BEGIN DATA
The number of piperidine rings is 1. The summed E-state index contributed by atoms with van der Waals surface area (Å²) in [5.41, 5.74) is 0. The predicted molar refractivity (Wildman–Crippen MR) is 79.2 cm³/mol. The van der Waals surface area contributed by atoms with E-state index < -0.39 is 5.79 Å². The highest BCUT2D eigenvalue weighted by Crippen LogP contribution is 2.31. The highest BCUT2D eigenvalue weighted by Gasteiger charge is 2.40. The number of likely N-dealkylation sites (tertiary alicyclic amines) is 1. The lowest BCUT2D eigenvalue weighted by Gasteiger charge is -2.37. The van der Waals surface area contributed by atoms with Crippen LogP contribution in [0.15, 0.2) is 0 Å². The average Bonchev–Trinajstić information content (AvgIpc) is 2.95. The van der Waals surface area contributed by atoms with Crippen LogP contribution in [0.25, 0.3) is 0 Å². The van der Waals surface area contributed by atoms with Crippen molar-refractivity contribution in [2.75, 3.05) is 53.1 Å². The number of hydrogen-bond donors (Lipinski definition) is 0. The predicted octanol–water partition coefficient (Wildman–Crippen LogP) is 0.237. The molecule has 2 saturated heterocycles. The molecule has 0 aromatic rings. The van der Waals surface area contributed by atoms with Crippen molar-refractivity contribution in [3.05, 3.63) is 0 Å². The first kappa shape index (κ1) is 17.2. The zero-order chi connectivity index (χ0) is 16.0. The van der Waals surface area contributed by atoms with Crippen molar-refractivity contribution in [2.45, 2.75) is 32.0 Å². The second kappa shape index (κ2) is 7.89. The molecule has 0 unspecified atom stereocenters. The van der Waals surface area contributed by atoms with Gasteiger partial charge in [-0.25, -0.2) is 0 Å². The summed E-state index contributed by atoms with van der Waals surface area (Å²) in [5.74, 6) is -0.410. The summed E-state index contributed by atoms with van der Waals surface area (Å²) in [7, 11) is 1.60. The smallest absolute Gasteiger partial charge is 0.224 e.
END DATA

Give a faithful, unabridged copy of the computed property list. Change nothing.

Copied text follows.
The number of piperidine rings is 1. The summed E-state index contributed by atoms with van der Waals surface area (Å²) in [5.41, 5.74) is 0. The predicted molar refractivity (Wildman–Crippen MR) is 79.2 cm³/mol. The van der Waals surface area contributed by atoms with E-state index < -0.39 is 5.79 Å². The highest BCUT2D eigenvalue weighted by Crippen LogP contribution is 2.31. The highest BCUT2D eigenvalue weighted by Gasteiger charge is 2.40. The number of likely N-dealkylation sites (tertiary alicyclic amines) is 1. The lowest BCUT2D eigenvalue weighted by Gasteiger charge is -2.37. The van der Waals surface area contributed by atoms with Crippen LogP contribution in [0.15, 0.2) is 0 Å². The average Bonchev–Trinajstić information content (AvgIpc) is 2.95. The van der Waals surface area contributed by atoms with Crippen LogP contribution in [0.25, 0.3) is 0 Å². The van der Waals surface area contributed by atoms with Crippen molar-refractivity contribution in [2.75, 3.05) is 53.1 Å². The number of hydrogen-bond donors (Lipinski definition) is 0. The predicted octanol–water partition coefficient (Wildman–Crippen LogP) is 0.237. The molecule has 2 saturated heterocycles. The molecule has 0 aromatic rings. The van der Waals surface area contributed by atoms with Crippen molar-refractivity contribution in [3.05, 3.63) is 0 Å². The first kappa shape index (κ1) is 17.2. The zero-order chi connectivity index (χ0) is 16.0. The van der Waals surface area contributed by atoms with Crippen molar-refractivity contribution in [2.45, 2.75) is 32.0 Å². The second kappa shape index (κ2) is 7.89. The molecule has 0 unspecified atom stereocenters. The van der Waals surface area contributed by atoms with Gasteiger partial charge in [-0.25, -0.2) is 0 Å². The summed E-state index contributed by atoms with van der Waals surface area (Å²) in [5.74, 6) is -0.410. The summed E-state index contributed by atoms with van der Waals surface area (Å²) in [7, 11) is 1.60. The smallest absolute Gasteiger partial charge is 0.224 e.